S: http://www.omct.org/ (last access: 6 March 2013); http://www.ohchr.org/EN/AboutUs/Pages/OHCHRHumanitarianFunds.aspx (last access: 2 September 2014).
N: 1. torture (n.): early 15c., “contortion, twisting, distortion; a disorder characterized by contortion,” from Old French torture “infliction of great pain; great pain, agony” (12c.), and directly from Late Latin tortura “a twisting, writhing,” in Medieval Latin “pain inflicted by judicial or ecclesiastical authority as a means of punishment or persuasion,” from stem of Latin torquere “to twist, turn, wind, wring, distort” (see torque (n.)). The meaning “infliction of severe bodily pain as a means of punishment or persuasion” in English is from 1550s. The theory behind judicial torture was that a guilty person could be made to confess, but an innocent one could not, by this means. Macaulay writes that it was last inflicted in England in May 1640.
2. In seeking to define torture in international humanitarian law, the ICTY and ICTR have turned to the definition of torture contained in the UN Convention against Torture for guidance. The Convention definition contains a requirement that the actor be a public official or other person acting in an official capacity. The ad hoc tribunals have put forward various views as to whether this is an element of the definition of torture in international humanitarian law.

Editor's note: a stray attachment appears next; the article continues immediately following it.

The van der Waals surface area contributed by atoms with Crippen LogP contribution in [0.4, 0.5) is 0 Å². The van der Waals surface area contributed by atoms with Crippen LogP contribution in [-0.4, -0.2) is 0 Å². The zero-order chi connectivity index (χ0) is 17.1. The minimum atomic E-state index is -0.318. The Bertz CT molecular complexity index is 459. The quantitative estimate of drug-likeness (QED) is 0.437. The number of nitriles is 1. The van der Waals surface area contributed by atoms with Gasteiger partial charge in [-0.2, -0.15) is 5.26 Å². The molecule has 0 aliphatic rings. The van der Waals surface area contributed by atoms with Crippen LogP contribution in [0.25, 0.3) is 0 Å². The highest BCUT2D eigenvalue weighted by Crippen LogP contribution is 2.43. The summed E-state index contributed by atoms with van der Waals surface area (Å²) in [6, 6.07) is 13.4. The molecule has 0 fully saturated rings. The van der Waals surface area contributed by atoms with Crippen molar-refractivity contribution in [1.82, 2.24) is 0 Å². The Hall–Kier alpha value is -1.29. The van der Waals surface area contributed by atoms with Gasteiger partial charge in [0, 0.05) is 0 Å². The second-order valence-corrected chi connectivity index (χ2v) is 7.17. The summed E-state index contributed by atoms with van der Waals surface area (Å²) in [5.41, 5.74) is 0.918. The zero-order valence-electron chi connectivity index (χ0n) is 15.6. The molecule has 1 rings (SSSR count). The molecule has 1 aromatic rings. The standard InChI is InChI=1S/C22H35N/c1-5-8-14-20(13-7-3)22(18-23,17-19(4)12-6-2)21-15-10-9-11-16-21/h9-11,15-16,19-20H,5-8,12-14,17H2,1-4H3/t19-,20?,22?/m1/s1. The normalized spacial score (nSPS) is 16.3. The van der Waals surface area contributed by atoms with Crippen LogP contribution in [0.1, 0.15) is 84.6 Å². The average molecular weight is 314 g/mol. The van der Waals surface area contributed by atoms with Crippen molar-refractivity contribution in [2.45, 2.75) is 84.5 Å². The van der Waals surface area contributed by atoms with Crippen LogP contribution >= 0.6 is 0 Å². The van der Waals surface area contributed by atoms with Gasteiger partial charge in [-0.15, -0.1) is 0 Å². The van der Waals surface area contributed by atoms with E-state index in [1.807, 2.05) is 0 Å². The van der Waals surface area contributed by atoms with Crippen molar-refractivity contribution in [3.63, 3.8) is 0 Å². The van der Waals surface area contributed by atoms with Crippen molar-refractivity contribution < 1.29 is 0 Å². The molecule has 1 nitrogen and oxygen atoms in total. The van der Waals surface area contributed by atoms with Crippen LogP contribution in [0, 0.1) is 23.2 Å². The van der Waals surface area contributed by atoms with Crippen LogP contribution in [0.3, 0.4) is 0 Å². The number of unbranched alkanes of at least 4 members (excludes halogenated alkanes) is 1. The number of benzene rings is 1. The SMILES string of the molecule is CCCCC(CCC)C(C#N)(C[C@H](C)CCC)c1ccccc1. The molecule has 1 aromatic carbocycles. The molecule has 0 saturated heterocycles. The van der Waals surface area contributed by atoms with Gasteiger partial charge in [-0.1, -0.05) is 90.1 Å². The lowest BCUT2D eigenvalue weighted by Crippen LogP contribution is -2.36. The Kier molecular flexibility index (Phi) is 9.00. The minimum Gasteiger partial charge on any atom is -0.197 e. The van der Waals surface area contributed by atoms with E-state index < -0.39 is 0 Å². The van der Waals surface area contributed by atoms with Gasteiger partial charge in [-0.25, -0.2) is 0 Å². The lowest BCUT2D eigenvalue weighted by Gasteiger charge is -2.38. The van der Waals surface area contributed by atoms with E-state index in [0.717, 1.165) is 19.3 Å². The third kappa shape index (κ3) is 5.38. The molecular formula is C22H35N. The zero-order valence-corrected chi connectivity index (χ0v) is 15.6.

3. The prohibition of torture was already recognized in the Lieber Code. The Charter of the International Military Tribunal at Nuremberg included “ill-treatment” of civilians and prisoners of war as a war crime. Common Article 3 of the Geneva Conventions prohibits “cruel treatment and torture” and “outrages upon personal dignity, in particular humiliating and degrading treatment” of civilians and persons hors de combat. Torture and cruel treatment are also prohibited by specific provisions of the four Geneva Conventions. In addition, “torture or inhuman treatment” and “wilfully causing great suffering or serious injury to body or health” constitute grave breaches of the Geneva Conventions and are war crimes under the Statute of the International Criminal Court.
– torture noun:
- Adj.: brutal | systematic | mental, physical.
- Verb + torture: inflict | suffer.
- Torture + noun: camp, chamber, room | victim.
– torture verb:
- Adv.: badly, brutally, severely | routinely.
S: 1. OED – http://www.etymonline.com/index.php?allowed_in_frame=0&search=torture&searchmode=none (last access: 5 September 2014). 2. http://journals.cambridge.org/action/displayAbstract?fromPage=online&aid=348840 (last access: 2 September 2014). 3. http://www.icrc.org/customary-ihl/eng/docs/v1_rul_rule90 (last access: 2 September 2014). 4. http://www.ozdic.com/collocation-dictionary/torture (last access: 11 May 2015).